The field of presidential contenders dwindled Wednesday when former New York Mayor Rudy Giuliani and former Sen. John Edwards (D-N.C.) dropped out of the race. As Super Tuesday approaches, however, the Democratic and Republican frontrunners will continue to face a formidable challenge from sleep deprivation.
The demands of this competitive primary season will intensify this weekend as the candidates visit many of the 24 states that will hold a primary or caucus this Tuesday, Feb. 5. With these states spread across every region of the country, from California to New York, the candidates will be pushed to the limit as they criss-cross the nation campaigning.
Keeping a nonstop schedule of personal appearances, interviews and strategy sessions, both the candidates and their campaign staff will struggle to find adequate time for sleep. As a result, sleep deprivation is likely to make its mark on the campaign by causing performance impairments that could prove costly.
Sleep deprivation can have a severe impact on a candidate's mood and performance, increasing the likelihood of a memory lapse, a risky decision, a critical mistake, an improper comment or an angry outburst.
The most obvious effect of sleep deprivation is daytime sleepiness, which will become more intense if a candidate is forced to sit still for a presentation or ceremony. Visibly losing the battle to stay awake could tarnish a candidate's image and provide fodder for disparaging remarks by his or her opponents.
This risk was emphasized on Sunday, Jan. 21, when former President Clinton was seated prominently in front of the congregation at Harlem's Convent Avenue Baptist Church during a tribute to Dr. Martin Luther King Jr. A video clip showing Clinton nodding off during the service was broadcast on television news programs and circulated on the Internet.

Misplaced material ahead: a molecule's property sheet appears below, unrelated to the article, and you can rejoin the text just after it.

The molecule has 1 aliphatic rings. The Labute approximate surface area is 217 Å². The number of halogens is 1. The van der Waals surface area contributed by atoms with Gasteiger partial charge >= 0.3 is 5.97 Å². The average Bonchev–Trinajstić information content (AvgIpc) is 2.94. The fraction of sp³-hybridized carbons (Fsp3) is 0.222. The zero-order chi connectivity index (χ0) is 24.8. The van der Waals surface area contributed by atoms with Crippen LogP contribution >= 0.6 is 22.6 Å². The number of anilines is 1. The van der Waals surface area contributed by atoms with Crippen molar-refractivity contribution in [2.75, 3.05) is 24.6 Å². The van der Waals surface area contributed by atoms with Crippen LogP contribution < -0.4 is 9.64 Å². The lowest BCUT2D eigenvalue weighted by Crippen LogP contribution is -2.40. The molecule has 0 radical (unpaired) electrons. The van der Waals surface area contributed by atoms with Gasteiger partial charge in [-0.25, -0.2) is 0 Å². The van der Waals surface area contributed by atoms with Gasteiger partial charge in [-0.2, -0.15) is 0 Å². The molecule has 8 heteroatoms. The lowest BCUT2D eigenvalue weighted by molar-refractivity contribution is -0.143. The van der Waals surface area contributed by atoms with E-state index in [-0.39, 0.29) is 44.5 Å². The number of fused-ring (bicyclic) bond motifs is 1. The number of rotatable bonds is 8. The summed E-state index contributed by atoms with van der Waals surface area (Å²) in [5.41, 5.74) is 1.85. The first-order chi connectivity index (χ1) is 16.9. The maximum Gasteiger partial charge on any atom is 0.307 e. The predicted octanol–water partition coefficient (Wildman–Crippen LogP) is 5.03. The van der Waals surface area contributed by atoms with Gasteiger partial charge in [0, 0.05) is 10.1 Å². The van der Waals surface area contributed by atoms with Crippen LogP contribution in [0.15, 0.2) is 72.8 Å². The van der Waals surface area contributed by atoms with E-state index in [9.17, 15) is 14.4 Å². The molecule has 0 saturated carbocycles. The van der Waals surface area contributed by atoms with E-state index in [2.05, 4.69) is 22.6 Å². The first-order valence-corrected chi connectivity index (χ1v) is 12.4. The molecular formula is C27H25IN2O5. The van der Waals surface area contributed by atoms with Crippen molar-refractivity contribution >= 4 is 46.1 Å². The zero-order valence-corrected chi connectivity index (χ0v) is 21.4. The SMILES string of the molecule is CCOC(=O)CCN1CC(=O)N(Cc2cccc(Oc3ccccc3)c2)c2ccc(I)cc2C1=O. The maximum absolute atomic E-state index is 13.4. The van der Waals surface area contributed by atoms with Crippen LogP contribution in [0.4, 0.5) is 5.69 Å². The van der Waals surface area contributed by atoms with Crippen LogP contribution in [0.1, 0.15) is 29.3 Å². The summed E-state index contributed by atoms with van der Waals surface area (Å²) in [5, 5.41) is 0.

Although caffeine, other types of stimulants, or brief naps may provide a short-term benefit, the only sure way for a candidate to overcome sleep deprivation is to increase nightly sleep time to satisfy his or her biological sleep need; there is no substitute for sufficient sleep.
- About one in five adults fail to get enough sleep.
- On average most adults need about seven to eight hours of sleep each night to feel alert and well rested.
- A study published in the journal Sleep in 2003 shows that sleeping for six hours or less per night can hinder your cognitive performance in the same way as two nights of total sleep deprivation.
- A study published in the journal Sleep in 2007 used a gambling task to show that risky decisions can be more attractive to a sleep-deprived brain.
- An estimated 50 million to 70 million people in the U.S. suffer from a chronic sleep disorder.
- In the U.S. there are more than 1,400 sleep disorders centers and labs that are accredited by the American Academy of Sleep Medicine.
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